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NCAA changes rules, finances study to prevent head injuries

On Behalf of | Aug 7, 2014 | Brain Injury |

As many Arizona residents know, traumatic brain injury refers to any injury that may hinder normal functioning of the brain. A traumatic brain injury could be caused by a jolt or bump to the head or even a penetrating head injury Brain injury has become a serious problem in the United States, particularly when it comes to sports.

A class action lawsuit against the National Collegiate Athletic Association regarding head injuries was recently settled. The governing body of college sports came to an agreement for implementing a return to play policy wherein guidelines were framed for treatment of players suffering from head injuries. As part of the settlement, the NCAA will pay $70 million towards a fund aimed at identifying and diagnosing players suffering from traumatic brain injuries. A study for researching concussions was also announced by NCAA.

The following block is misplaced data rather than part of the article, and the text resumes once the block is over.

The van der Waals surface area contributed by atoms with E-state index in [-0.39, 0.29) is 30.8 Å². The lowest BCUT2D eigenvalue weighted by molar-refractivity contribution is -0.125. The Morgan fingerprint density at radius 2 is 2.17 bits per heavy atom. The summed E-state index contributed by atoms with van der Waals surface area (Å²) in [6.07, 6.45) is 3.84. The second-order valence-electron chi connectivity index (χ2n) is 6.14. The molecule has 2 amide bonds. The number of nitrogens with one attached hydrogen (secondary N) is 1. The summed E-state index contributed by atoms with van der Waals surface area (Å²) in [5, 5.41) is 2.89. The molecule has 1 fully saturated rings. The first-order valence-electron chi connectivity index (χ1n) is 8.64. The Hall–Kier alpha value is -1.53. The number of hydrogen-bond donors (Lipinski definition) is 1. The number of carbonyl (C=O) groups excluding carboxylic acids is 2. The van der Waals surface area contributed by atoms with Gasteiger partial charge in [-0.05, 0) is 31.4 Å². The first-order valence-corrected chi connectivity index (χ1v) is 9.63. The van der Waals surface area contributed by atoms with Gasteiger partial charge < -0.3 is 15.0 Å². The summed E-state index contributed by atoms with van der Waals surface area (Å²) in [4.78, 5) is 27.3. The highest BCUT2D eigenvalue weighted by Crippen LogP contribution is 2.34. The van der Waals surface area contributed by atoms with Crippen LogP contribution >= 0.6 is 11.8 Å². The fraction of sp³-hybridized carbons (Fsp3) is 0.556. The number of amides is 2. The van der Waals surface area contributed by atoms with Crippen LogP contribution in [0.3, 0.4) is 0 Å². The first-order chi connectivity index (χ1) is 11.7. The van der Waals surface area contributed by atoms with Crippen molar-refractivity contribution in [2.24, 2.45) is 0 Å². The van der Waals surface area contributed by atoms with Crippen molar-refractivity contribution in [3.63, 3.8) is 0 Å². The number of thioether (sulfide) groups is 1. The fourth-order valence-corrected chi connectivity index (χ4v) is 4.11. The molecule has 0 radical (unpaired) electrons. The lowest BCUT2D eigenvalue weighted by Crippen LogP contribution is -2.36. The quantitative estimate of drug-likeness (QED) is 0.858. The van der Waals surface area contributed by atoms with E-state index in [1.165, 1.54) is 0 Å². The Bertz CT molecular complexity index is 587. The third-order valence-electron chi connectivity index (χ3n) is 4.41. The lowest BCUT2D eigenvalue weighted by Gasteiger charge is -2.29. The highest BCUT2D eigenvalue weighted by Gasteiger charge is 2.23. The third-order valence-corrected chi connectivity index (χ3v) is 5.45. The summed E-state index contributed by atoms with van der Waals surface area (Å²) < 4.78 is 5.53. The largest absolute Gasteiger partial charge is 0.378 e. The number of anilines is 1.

Professional athletes have always been vulnerable to head injuries. The NCAA’s own figures have estimated that around 29,225 concussions occurred in NCAA athletes between 2004 and 2009. Out of this, 16,000 were football related injuries, 3,374 reportedly suffered brain injuries while playing men’s soccer, while athletes playing women’s soccer had around 5,751 injuries.

Traumatic brain injuries can lead to severe and grave consequences. Brain injuries can range from mild to severe. A victim of traumatic brain injury may be rendered temporarily or permanently disabled. Such a disability can often lead to unemployment and expensive medical bills. Brain injuries can even be fatal.

The victim of a brain injury or his or her family may suffer from emotional stress and financial pressure as well. Brain surgeries and treatment for this type of injury can often be quite costly. In some cases a victim may seek financial compensation in order to help pay for medical treatment incurred due to such an injury.

Source:, “NCAA settles head injury suit, will change rule”, July 29, 2014